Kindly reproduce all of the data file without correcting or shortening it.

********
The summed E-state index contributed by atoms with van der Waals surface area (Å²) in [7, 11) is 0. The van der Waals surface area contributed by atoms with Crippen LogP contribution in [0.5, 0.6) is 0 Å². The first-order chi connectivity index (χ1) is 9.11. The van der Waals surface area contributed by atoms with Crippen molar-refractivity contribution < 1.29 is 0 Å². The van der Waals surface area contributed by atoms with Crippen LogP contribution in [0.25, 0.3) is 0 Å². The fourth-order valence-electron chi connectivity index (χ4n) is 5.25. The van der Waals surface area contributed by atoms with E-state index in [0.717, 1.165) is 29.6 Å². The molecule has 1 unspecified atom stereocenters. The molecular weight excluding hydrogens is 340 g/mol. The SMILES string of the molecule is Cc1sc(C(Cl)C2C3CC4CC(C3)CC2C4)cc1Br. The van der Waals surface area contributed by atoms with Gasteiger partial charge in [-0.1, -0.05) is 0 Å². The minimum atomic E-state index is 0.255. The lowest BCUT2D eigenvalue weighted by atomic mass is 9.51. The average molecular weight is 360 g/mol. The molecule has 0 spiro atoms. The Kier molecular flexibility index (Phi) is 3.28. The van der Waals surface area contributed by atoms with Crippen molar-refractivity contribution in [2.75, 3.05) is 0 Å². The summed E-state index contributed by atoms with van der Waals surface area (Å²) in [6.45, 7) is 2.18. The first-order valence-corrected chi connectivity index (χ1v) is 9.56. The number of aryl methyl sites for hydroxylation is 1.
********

The summed E-state index contributed by atoms with van der Waals surface area (Å²) in [7, 11) is 0. The van der Waals surface area contributed by atoms with Crippen LogP contribution in [0.5, 0.6) is 0 Å². The first-order chi connectivity index (χ1) is 9.11. The van der Waals surface area contributed by atoms with Crippen molar-refractivity contribution < 1.29 is 0 Å². The van der Waals surface area contributed by atoms with Crippen LogP contribution in [0.25, 0.3) is 0 Å². The fourth-order valence-electron chi connectivity index (χ4n) is 5.25. The van der Waals surface area contributed by atoms with E-state index in [0.717, 1.165) is 29.6 Å². The molecule has 1 unspecified atom stereocenters. The molecular weight excluding hydrogens is 340 g/mol. The SMILES string of the molecule is Cc1sc(C(Cl)C2C3CC4CC(C3)CC2C4)cc1Br. The van der Waals surface area contributed by atoms with Gasteiger partial charge in [-0.1, -0.05) is 0 Å². The minimum atomic E-state index is 0.255. The lowest BCUT2D eigenvalue weighted by atomic mass is 9.51. The average molecular weight is 360 g/mol. The molecule has 0 spiro atoms. The Kier molecular flexibility index (Phi) is 3.28. The van der Waals surface area contributed by atoms with Crippen molar-refractivity contribution in [2.75, 3.05) is 0 Å². The summed E-state index contributed by atoms with van der Waals surface area (Å²) in [6.45, 7) is 2.18. The first-order valence-corrected chi connectivity index (χ1v) is 9.56. The number of aryl methyl sites for hydroxylation is 1.